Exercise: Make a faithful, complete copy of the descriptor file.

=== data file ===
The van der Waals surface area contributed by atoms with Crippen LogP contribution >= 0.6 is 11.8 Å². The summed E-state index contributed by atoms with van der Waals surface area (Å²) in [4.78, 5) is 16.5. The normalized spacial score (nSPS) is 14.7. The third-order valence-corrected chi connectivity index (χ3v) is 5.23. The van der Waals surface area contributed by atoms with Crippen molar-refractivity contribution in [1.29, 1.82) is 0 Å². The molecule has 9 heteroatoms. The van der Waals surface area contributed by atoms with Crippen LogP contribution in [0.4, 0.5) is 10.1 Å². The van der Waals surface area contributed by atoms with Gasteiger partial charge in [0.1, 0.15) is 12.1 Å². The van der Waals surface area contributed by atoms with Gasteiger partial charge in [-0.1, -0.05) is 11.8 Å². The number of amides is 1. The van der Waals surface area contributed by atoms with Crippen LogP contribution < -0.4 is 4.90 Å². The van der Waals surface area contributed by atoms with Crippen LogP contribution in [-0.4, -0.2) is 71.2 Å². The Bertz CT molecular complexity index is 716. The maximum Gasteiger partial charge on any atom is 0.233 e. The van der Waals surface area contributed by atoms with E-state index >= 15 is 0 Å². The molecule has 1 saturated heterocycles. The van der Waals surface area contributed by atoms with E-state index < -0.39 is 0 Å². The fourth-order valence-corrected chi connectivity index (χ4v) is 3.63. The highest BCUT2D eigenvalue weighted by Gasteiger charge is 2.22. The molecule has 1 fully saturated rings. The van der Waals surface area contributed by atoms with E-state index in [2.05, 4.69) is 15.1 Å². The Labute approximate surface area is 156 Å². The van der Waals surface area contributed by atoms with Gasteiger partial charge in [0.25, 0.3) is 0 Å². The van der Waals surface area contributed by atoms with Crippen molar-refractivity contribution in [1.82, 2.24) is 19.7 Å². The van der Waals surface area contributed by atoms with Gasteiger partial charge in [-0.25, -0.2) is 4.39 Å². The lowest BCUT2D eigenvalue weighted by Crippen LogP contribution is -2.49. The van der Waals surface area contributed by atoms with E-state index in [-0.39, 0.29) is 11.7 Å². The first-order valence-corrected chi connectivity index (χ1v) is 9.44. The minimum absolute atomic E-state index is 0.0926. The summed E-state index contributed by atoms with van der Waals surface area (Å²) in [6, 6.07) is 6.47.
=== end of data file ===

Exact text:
The van der Waals surface area contributed by atoms with Crippen LogP contribution >= 0.6 is 11.8 Å². The summed E-state index contributed by atoms with van der Waals surface area (Å²) in [4.78, 5) is 16.5. The normalized spacial score (nSPS) is 14.7. The third-order valence-corrected chi connectivity index (χ3v) is 5.23. The van der Waals surface area contributed by atoms with Crippen molar-refractivity contribution in [1.29, 1.82) is 0 Å². The molecule has 9 heteroatoms. The van der Waals surface area contributed by atoms with Crippen LogP contribution in [0.4, 0.5) is 10.1 Å². The van der Waals surface area contributed by atoms with Gasteiger partial charge in [0.1, 0.15) is 12.1 Å². The van der Waals surface area contributed by atoms with Gasteiger partial charge in [-0.1, -0.05) is 11.8 Å². The number of amides is 1. The van der Waals surface area contributed by atoms with Crippen LogP contribution < -0.4 is 4.90 Å². The van der Waals surface area contributed by atoms with Crippen LogP contribution in [-0.4, -0.2) is 71.2 Å². The Bertz CT molecular complexity index is 716. The maximum Gasteiger partial charge on any atom is 0.233 e. The van der Waals surface area contributed by atoms with E-state index >= 15 is 0 Å². The molecule has 1 saturated heterocycles. The van der Waals surface area contributed by atoms with E-state index < -0.39 is 0 Å². The fourth-order valence-corrected chi connectivity index (χ4v) is 3.63. The highest BCUT2D eigenvalue weighted by Gasteiger charge is 2.22. The molecule has 1 fully saturated rings. The van der Waals surface area contributed by atoms with E-state index in [2.05, 4.69) is 15.1 Å². The Labute approximate surface area is 156 Å². The van der Waals surface area contributed by atoms with Gasteiger partial charge in [0.25, 0.3) is 0 Å². The van der Waals surface area contributed by atoms with Crippen molar-refractivity contribution in [1.82, 2.24) is 19.7 Å². The van der Waals surface area contributed by atoms with Gasteiger partial charge in [-0.25, -0.2) is 4.39 Å². The lowest BCUT2D eigenvalue weighted by Crippen LogP contribution is -2.49. The van der Waals surface area contributed by atoms with E-state index in [-0.39, 0.29) is 11.7 Å². The first-order valence-corrected chi connectivity index (χ1v) is 9.44. The minimum absolute atomic E-state index is 0.0926. The summed E-state index contributed by atoms with van der Waals surface area (Å²) in [6, 6.07) is 6.47.